Have you ever had a morning where nothing went right?
Mine started when I woke up 20 minutes before the alarm. Wide awake. Don’t you hate that? I do. On those mornings when I need to get up early, it never happens. And there was no coffee in my immediate sight. Ugh.
Upon arriving at the painting location, the temperature was colder than predicted. It actually dropped once the sun rose. Shouldn’t the sun make it “warmer”? Apparently not in Tennessee.
As I started my notan study, I kept getting the edge line wrong. Yet I knew the irregular edge of building against the dark trees was the story. It was a fantastic shape. However, my frozen fingers wouldn’t allow me to draw. Why? Because I had forgotten to recharge my hand warmer the night before. Drawing with a frozen hand is not a recipe for success.
At this point I thought, I’ll just take a pic, play with it in the studio and come back. It was a great idea right up until phone died in my hand. Guess the hand warmer wasn’t the only thing I’d forgotten to recharge.
As I began sketching the large shapes, my pencil (a light blue, easily eraseable, pastel
pencil, CarbOthello #430) felt odd and literally came apart in the middle. I stood there with half a pencil in my hand and the other half on the ground. I think my Strada easel must have bounced on it in my backpack and cracked it.
Remember that edge I mentioned earlier? I was having a really hard time getting it right. For whatever reason, it didn’t want to be drawn. At this point I decided to just “go ahead” and began painting*. (*Please never do this! Learn from my mistake. If the composition is off – no amount of fun color will ever save it.)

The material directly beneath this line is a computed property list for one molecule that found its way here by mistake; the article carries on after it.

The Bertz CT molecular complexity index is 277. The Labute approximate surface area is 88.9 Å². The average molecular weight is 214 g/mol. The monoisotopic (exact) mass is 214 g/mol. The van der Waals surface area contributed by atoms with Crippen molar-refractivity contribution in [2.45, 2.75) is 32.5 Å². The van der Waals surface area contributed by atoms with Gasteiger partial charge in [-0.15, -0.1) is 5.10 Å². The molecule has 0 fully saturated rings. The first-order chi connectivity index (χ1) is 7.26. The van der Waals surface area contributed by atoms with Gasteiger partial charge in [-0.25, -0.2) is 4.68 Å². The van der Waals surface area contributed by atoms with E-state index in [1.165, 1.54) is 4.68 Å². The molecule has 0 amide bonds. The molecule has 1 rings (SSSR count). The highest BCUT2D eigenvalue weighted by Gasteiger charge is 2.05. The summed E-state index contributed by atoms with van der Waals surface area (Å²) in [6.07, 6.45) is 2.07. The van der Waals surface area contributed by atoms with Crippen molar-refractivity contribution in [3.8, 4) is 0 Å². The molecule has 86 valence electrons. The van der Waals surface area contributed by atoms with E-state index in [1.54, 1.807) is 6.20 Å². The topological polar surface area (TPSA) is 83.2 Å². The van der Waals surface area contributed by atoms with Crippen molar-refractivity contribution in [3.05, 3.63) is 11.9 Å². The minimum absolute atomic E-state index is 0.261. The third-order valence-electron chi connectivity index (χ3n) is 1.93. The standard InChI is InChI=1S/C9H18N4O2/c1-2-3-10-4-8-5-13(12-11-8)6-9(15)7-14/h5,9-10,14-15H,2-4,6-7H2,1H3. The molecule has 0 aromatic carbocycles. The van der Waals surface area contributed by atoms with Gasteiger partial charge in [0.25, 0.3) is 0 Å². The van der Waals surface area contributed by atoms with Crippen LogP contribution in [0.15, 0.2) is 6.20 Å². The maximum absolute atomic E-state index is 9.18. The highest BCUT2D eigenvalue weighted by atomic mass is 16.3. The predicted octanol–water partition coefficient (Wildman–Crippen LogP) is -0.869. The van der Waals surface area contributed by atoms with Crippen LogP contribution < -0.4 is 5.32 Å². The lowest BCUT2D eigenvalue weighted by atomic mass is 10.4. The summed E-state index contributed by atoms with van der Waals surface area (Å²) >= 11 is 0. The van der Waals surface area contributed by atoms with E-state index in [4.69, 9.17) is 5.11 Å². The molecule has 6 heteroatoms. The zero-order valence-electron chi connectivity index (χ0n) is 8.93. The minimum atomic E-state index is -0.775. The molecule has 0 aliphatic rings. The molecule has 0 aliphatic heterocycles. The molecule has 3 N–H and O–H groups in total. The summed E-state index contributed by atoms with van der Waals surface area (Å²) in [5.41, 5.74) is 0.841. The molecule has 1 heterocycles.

And then, as if a sign from above, a school bus parked in front of the church right as I began blocking in the painting. Maybe the bus driver knew I hadn’t created a solid composition and was trying his best to save me from myself.
With all of this distraction (waking up early, colder than expected, no hand warmer, no phone, bad composition, broken pencil, and a bus) you’d think I would have just packed it in. Nope. Rather than quitting, I hit the reset button.
Plein air is about problem solving. Every time you strap your studio onto your back and walk out the door, you will have to solve problems. It’s what we do. Like a quarterback shaking off the last interception to throw again – every now and then an artist must hit the reset button. The moral of the story is multifaceted:
- It’s hard painting when you’re frustrated. Take a moment to back out of the ‘scene’ and relax. Take a breath. Get your mind right. Have a coffee. Laugh at the bus driver.
- Break the painting into it’s most simple form(s). A building is just rectangles, squares and triangles. Is the tree a circle, triangle or rectangle? Keep it simple.
- Make sure your value shifts tell a story. I knew the building’s white edge (9 value) in full sun against the wooded backdrop (2 value) was the ‘storyline’ because of the irregular edge it created.
- Above all else – even when everything conspires against your painting, you are still going to have a pretty good day because you’re painting. Enjoy the journey.
Onwards / Sideways,